From 1973 to 1985, he worked as news editor before becoming the news director for WHUR-FM. During his time there, Kojo produced the award-winning local news program called “The Daily Drum.”From 1985 to 2011, Koja served as the host of a show called “Evening Exchange.” This was a public affairs tv program that was broadcasted by WHUT-TV at Howard University. In August of 1998, Kojo became the host of WAMU-FM’s “Public Interest.” In 2002, the show changed its name from “Public Interest.” to “The Kojo Nnamdi Show.” Additionally, Kojo got a chance to serve as the host of WAMU’s “The Politics Hour” show.
Kojo’s other colleagues at NPR Include:
Melissa Block – host
Sarah Gonzalez – host
Raina Douris – host
Rund Adelfatah – host
Chris Arnold – correspondent
Audie Cornish – host
Kojo Nnamdi Show | Wamu
On August 31, 1998, Kojo began hosting The Public Interest on WAMU, Washington’s public radio station. The show was formally known as The Derek McGinty Show. In January 1998, the former host Derek McGinty left WAMU and joined CBS News. Kojo’s show consisted of a two-hour program, one hour focused on local issues and was aired exclusively on WAMU. The other hour discussed national topics and was broadcasted by National Public Radio (NPR) and consisted of about 40 stations.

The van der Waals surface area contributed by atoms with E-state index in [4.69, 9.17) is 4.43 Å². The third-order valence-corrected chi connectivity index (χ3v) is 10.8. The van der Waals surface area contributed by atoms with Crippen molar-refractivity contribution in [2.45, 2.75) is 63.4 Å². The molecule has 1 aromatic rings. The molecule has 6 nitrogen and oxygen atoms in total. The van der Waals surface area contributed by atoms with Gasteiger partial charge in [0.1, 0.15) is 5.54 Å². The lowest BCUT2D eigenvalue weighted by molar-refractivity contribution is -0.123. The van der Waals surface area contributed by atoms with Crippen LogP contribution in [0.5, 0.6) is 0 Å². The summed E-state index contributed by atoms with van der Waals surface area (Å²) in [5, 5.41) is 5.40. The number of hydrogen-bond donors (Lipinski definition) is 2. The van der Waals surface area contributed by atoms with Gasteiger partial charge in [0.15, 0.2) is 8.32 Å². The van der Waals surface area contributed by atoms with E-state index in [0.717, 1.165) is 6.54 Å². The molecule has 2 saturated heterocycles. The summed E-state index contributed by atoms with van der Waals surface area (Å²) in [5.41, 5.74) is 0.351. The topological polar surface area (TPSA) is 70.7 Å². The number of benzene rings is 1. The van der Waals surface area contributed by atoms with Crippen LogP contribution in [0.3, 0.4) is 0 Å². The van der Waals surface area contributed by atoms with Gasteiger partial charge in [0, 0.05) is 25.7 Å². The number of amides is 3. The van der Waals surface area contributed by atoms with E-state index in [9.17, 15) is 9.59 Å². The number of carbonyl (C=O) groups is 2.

On September 30, 2002, Public Interest changed to The Kojo Nnamdi Show and also dropped all the national distribution. Currently, Kojo hosts The Politics Hour on Fridays, he covers topics related to political issues and also events in the Washington, D.C. metropolitan area, such as surrounding Maryland as well as Virginia regions. The show was titled The D.C. Politics Hour before May 2008, and focused solely on the D.C.-area political scene. In May 2008, the show was renamed The Politics Hour after WAMU fired Jonetta Rose Barras as the resident political analyst and Washington Examiner columnist over a salary dispute.